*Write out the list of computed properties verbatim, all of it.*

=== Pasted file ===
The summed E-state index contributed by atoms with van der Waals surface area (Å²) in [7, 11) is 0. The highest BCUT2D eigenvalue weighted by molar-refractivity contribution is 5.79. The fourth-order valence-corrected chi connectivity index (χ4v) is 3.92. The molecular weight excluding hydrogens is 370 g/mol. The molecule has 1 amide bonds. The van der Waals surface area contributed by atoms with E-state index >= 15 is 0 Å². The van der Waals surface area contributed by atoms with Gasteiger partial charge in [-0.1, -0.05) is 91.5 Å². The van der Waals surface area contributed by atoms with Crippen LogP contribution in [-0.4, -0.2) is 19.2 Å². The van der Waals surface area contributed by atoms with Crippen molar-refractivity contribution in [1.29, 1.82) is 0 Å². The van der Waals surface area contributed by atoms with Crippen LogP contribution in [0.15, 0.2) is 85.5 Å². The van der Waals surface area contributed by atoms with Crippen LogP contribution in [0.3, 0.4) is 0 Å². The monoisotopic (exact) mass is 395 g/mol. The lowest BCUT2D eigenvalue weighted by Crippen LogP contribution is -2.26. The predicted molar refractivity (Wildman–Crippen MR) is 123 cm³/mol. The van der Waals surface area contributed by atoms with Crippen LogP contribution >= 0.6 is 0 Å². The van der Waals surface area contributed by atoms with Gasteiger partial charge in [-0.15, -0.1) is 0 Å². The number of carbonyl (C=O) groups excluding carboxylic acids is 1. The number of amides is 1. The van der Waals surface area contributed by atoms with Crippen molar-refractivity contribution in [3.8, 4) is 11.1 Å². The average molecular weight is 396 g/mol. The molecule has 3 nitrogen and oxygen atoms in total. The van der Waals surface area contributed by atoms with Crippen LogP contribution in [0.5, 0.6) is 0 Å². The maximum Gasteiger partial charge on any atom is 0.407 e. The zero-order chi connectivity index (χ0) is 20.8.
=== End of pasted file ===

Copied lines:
The summed E-state index contributed by atoms with van der Waals surface area (Å²) in [7, 11) is 0. The highest BCUT2D eigenvalue weighted by molar-refractivity contribution is 5.79. The fourth-order valence-corrected chi connectivity index (χ4v) is 3.92. The molecular weight excluding hydrogens is 370 g/mol. The molecule has 1 amide bonds. The van der Waals surface area contributed by atoms with E-state index >= 15 is 0 Å². The van der Waals surface area contributed by atoms with Gasteiger partial charge in [-0.1, -0.05) is 91.5 Å². The van der Waals surface area contributed by atoms with Crippen LogP contribution in [-0.4, -0.2) is 19.2 Å². The van der Waals surface area contributed by atoms with Crippen molar-refractivity contribution in [1.29, 1.82) is 0 Å². The van der Waals surface area contributed by atoms with Crippen LogP contribution in [0.15, 0.2) is 85.5 Å². The van der Waals surface area contributed by atoms with Crippen LogP contribution in [0.3, 0.4) is 0 Å². The monoisotopic (exact) mass is 395 g/mol. The lowest BCUT2D eigenvalue weighted by Crippen LogP contribution is -2.26. The predicted molar refractivity (Wildman–Crippen MR) is 123 cm³/mol. The van der Waals surface area contributed by atoms with Crippen LogP contribution >= 0.6 is 0 Å². The van der Waals surface area contributed by atoms with Gasteiger partial charge in [-0.15, -0.1) is 0 Å². The number of carbonyl (C=O) groups excluding carboxylic acids is 1. The number of amides is 1. The van der Waals surface area contributed by atoms with Crippen molar-refractivity contribution in [3.8, 4) is 11.1 Å². The average molecular weight is 396 g/mol. The molecule has 3 nitrogen and oxygen atoms in total. The van der Waals surface area contributed by atoms with Crippen LogP contribution in [0.5, 0.6) is 0 Å². The maximum Gasteiger partial charge on any atom is 0.407 e. The zero-order chi connectivity index (χ0) is 20.8.